For me L-Dopa is what keeps P sedated.
P is of course Parkinson’s and when I don’t have L-dopa (I have no Dopemine production), P can take control. When I have L-dopa, P can be contained. Being off is when we do not have L-Dopa/dopamine (“wearing off” is the often used to refer to this problem)
P is not me ofcourse, but he can take over your life if you let him. The truth is that Parkinson does not destroy our ability to have a good quality of life. We are not victims, as a victim does not have a choice. We can decide to adapt our life style and live well but the sad fact is that many of us do not understand that we we do have a choice and many fall into depression and Apathy. We all have a degenerative condition called ageing, yet most people of 70 years do not blame their age for their lesser ability to do things. When we have Parkinson’s this acceptance and adapting to the reality is harder as we are less prepared, Parkinson’s was never part of our future plans and it’s arrival puts everything on hold which often makes us feel depressed and unsure, but never the less we must adapt and like old age, accept that change. That does not mean we will lose our quality of life, but it does mean that we must re-evaluate and restructure our life and plans. Going on and off makes this harder as when we go off, it is easy to fall into the Apathy trap. Parkinson’s does not change who you are but may often change your perception of who you are. In truth this perception can be distorted as others still see the same person. We may lose confidence and focus and start to feel different, especially if we have wearing off (when we change from being on and being off).
I was diagnosed at 46 years of age (9 years ago) and despite the many Neurologists who insist that it does not matter when you take L-dopa. I think that the fact I was put almost immediately onto L-Dopa was a mistake. Can you go on and off if you are not taking L-dopa… Well no… Therefore it depends on the strength of P and the amount of L-dopa to define what on and off actually means.
I also think that it is very hard to reduce L-dopa dosage once you are taking it say 4 times per day. So on and off is almost inevitable as P gets stronger.
I find Neurologists have little understanding of what off is…this is to be expected. As one Neurologist said to me recently “I know a lot about Parkinson’s but I don’t know P as I have never met him”. Not having Parkinson’s is a definite drawback for a Neurologist! I have found over the years that Neurologists sometimes start from the wrong end of the stick. We see them for perhaps 20 minutes per year and they then prescribe the time and amount of medicine based on few facts. P is far more complicated than this, and the fact that most neurologists do not experience wearing off ,means they often underestimate the problem of being off or look at it as a physical problem. It is much more than that as it effects mood, thinking and many non motor systems which are often dismissed by Neurologists. Being quite young and still working means that going off stops my working and the tendency of some younger people with P is to anticipate their next dose, this is a fatal flaw and as mentioned, it is difficult to reduce intake so it is easy to fall into the pill popping trap resulting in high dosages after just a few years. And high dosage means that when you go off. You go off from a great height (dosage) which makes it even worse.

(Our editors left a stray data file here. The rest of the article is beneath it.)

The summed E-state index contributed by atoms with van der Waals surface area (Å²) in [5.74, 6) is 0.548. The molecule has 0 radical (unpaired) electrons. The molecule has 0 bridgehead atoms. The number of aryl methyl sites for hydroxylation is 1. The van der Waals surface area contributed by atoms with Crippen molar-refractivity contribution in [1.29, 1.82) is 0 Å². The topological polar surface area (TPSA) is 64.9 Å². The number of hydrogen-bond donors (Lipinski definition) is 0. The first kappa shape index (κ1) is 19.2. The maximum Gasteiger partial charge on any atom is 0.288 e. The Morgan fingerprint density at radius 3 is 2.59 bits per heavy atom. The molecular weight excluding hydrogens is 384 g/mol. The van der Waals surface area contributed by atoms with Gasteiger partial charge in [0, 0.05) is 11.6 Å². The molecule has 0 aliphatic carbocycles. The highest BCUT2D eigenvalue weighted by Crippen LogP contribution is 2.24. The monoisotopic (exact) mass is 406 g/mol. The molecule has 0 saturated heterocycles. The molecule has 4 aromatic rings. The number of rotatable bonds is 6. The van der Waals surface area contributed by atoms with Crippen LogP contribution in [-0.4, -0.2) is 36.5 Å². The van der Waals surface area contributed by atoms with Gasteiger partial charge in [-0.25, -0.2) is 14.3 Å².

P and I have reached an understanding. I now zap my brain with DBS (deep Brain Stimulation) and he contains himself a bit better! DBS does help in reducing this on off cycle and reducing the amount of L-dopa we take.
It is true to say that going off can happen quite fast, I have found that getting back on is sometimes more than a simple next dose. I can stay off for hours. Amusingly, I know when I am going off as I get a great pain in my left foot (dystonia), not so amusing is that when the pain starts it is usually too late to stop the process.
What helps ME when I go off? Everybody is different, my off effects my movement but does not block me. Walking slowly (and badly) when trying to get back on does appear to help. This may be because it increases my heart beat and therefore gets the L-Dopa pumping to the brain more effectively. My off is also cognitive. My thinking is not clear and I have a feeling of negativity which I can only surpass by actively forcing myself to be positive and even try and stimulate my brain. In the same as walking helps, this does appear to help me back into the world off positivity and return back on.
It is a mystery to me and a little weird that in the country where I live (Italy). People with P often go into hospital to get there meds “reset”. I find this both amusing and wrong. Two reasons…1. I hate hospitals, being separated from my family and being with people much worse than me and indeed treated as if I was a victim. 2. Strange but I do NOT live in a hospital were my every whim is catered for. I live a busy life so what works in Hospital invariably does not work when I get home.
I believe strongly that P should be visited where he reeks the most havoc. At home, at work, in the community. We should be better educated about medicines, ask questions and keep dosage to the lowest possible level such that P does not cause major problems. L-Dopa is still the front line medicine after some 55 years since it was first introduced (no comment!) but it is a drug and should be treated with care and attention.